Walking Your City's Streets with Nehemiah

November 15th, 2013

What would it take for you to think of your community as your congregation? Most church leaders—lay and clergy—don’t think like this. In fact, when I ask this question, it can take a minute or two for them to even understand it, let alone answer it. So much of our attention in congregational development is spent dealing with internal issues and opportunities that we turn more and more inward. Even our “outward” work smacks of our “inward” bias, as we invite people to our events and ponder how to make our events more compelling for those who aren’t yet in our congregations. John Wesley, the founder of Methodism, is known for saying that “the world is our parish.” Simply stated, the streets are our sanctuary. Our communities are our congregations. Yet, too often, congregations ignore their neighborhoods. They don’t consider the vast resource of people around them, and they seem to forget that Pentecost, the very event that gave birth to the church, happened in the streets. It’s time for churches to engage with the people around them—most of whom have not yet made a faith decision and are hungering for the grace that only God can provide.

Follow the path of Nehemiah and experience how God can give you answers for engaging your community transformatively:

Step 1: Feel your heart break.

It isn’t until you know for whom or what your heart breaks that God can reveal where in the community and with whom your ministry needs to be done. This broken-heartedness isn’t just the stu of love songs; it is what lifelong missions are made of.

Step 2: Pray as if life depended on it.

If you sincerely pray, God will create a way for you to help the very people and situations that break your heart. Nehemiah shows us how to sincerely pray: by recognizing God as the Lord of our lives, by understanding that God keeps his covenant with us, by confessing our sins and the sins of others, and by declaring to God that we are joyfully “all in.”

Step 3: Use your position for good.

If you position yourself for his purposes and use your position for his purposes, God will give you all you need to change lives and communities for the better. You don’t have to be in a position of privilege to have your position count. Sometimes we don’t think our position is signi cant. Yet when we surrender our agenda to God, God can use our position to turn things around for the better.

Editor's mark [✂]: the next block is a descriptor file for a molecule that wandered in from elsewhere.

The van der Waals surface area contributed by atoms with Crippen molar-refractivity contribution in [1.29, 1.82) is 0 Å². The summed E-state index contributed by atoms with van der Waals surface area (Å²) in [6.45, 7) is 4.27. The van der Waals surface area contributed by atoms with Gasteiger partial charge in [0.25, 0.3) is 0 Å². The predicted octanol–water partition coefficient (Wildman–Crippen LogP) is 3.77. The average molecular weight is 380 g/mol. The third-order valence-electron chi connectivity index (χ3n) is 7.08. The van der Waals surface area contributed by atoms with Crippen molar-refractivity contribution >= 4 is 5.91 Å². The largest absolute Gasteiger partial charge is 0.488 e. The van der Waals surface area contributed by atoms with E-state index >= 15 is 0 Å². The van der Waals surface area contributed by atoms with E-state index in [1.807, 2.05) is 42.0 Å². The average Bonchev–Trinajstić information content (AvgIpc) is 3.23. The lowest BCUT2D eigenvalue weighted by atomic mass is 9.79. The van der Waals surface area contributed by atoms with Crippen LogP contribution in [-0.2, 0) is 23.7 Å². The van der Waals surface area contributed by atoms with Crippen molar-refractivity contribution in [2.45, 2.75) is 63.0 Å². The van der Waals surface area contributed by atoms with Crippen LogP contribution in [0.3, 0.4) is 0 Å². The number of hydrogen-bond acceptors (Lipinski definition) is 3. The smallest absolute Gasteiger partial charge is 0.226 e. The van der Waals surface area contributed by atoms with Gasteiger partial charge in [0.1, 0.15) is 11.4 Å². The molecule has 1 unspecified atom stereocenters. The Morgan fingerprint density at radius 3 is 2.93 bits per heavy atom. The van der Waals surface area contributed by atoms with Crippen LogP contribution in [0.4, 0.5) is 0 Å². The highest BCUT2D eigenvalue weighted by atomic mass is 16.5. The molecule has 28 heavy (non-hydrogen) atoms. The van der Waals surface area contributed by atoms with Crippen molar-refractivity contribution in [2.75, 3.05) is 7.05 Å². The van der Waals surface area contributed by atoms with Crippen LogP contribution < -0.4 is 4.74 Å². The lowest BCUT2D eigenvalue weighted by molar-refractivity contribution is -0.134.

Step 4: Walk with others in your neighborhood.

Too often we end up doing ministry for people instead of with people. This happens because of two things: we see an “us” and “them” divide; and we identify a need based on statistics or what we think needs to be done, instead of building relationships with those in the community and letting them tell us what they will partner with us to accomplish. If, like Nehemiah, you walk before you talk, then when you talk, people will walk with you.

Step 5: Do something.

When our action is rooted in who our hearts break for, in prayer, in our role, and in a thorough inspection of our community, the opportunities are endless. When we don’t do anything about it, opportunities are lost. Before Nehemiah surveyed the situation, he saw himself as one of the community. This enabled him to speak the truth and summon the people to rise up!

Step 6: Organize the work.

Any community engagement e ort requires strong organization. People need to know what their assignments are and what is expected of them. Additionally, folks need to learn how to stay in their lane while supporting the common good.

Step 7: Ignore the haters.

Whenever a group of people commits itself to the common good—fully engaged in bringing hope to the vulnerable and defenseless—you can expect some people to ridicule and others not to participate. It is critical to keep your attention on those who are engaged and not be distracted by others.

Journey with Nehemiah and discover who God is asking you to encourage, what walls God is calling you to repair, what ministry God might be calling you to lead, and where.

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